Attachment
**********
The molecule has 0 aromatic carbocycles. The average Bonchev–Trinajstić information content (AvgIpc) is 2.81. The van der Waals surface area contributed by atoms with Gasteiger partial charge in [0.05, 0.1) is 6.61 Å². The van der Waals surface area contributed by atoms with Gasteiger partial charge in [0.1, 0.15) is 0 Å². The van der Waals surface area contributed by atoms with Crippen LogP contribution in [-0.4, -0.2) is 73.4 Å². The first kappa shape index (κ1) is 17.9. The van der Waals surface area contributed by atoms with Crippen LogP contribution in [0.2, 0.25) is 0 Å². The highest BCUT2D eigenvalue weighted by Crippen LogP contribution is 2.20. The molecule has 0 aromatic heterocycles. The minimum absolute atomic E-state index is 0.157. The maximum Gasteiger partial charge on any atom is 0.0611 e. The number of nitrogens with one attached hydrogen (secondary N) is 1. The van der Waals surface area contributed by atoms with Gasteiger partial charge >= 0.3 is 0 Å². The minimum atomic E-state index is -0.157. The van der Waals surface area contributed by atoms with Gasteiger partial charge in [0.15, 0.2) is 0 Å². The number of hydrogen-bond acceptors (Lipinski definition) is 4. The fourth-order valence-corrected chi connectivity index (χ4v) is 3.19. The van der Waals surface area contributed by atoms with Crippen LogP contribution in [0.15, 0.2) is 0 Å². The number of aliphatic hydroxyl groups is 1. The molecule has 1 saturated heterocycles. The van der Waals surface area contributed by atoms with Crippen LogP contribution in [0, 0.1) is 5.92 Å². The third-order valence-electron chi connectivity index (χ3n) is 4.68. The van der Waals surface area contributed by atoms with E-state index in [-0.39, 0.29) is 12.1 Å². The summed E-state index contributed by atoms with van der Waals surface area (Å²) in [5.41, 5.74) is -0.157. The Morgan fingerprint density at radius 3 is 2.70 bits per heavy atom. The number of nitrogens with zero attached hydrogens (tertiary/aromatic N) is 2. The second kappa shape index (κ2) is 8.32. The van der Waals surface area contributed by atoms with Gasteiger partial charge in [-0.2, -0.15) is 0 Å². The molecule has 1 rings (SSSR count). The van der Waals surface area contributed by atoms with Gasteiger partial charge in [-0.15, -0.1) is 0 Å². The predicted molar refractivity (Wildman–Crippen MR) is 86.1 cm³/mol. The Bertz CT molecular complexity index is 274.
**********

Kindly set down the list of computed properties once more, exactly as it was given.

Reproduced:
The molecule has 0 aromatic carbocycles. The average Bonchev–Trinajstić information content (AvgIpc) is 2.81. The van der Waals surface area contributed by atoms with Gasteiger partial charge in [0.05, 0.1) is 6.61 Å². The van der Waals surface area contributed by atoms with Gasteiger partial charge in [0.1, 0.15) is 0 Å². The van der Waals surface area contributed by atoms with Crippen LogP contribution in [-0.4, -0.2) is 73.4 Å². The first kappa shape index (κ1) is 17.9. The van der Waals surface area contributed by atoms with Crippen LogP contribution in [0.2, 0.25) is 0 Å². The highest BCUT2D eigenvalue weighted by Crippen LogP contribution is 2.20. The molecule has 0 aromatic heterocycles. The minimum absolute atomic E-state index is 0.157. The maximum Gasteiger partial charge on any atom is 0.0611 e. The number of nitrogens with one attached hydrogen (secondary N) is 1. The van der Waals surface area contributed by atoms with Gasteiger partial charge >= 0.3 is 0 Å². The minimum atomic E-state index is -0.157. The van der Waals surface area contributed by atoms with Gasteiger partial charge in [0.15, 0.2) is 0 Å². The number of hydrogen-bond acceptors (Lipinski definition) is 4. The fourth-order valence-corrected chi connectivity index (χ4v) is 3.19. The van der Waals surface area contributed by atoms with Crippen LogP contribution in [0.15, 0.2) is 0 Å². The number of aliphatic hydroxyl groups is 1. The molecule has 1 saturated heterocycles. The van der Waals surface area contributed by atoms with Crippen LogP contribution in [0, 0.1) is 5.92 Å². The third-order valence-electron chi connectivity index (χ3n) is 4.68. The van der Waals surface area contributed by atoms with E-state index in [-0.39, 0.29) is 12.1 Å². The summed E-state index contributed by atoms with van der Waals surface area (Å²) in [5.41, 5.74) is -0.157. The Morgan fingerprint density at radius 3 is 2.70 bits per heavy atom. The number of nitrogens with zero attached hydrogens (tertiary/aromatic N) is 2. The second kappa shape index (κ2) is 8.32. The van der Waals surface area contributed by atoms with Gasteiger partial charge in [-0.2, -0.15) is 0 Å². The molecule has 1 rings (SSSR count). The van der Waals surface area contributed by atoms with Gasteiger partial charge in [-0.15, -0.1) is 0 Å². The predicted molar refractivity (Wildman–Crippen MR) is 86.1 cm³/mol. The Bertz CT molecular complexity index is 274.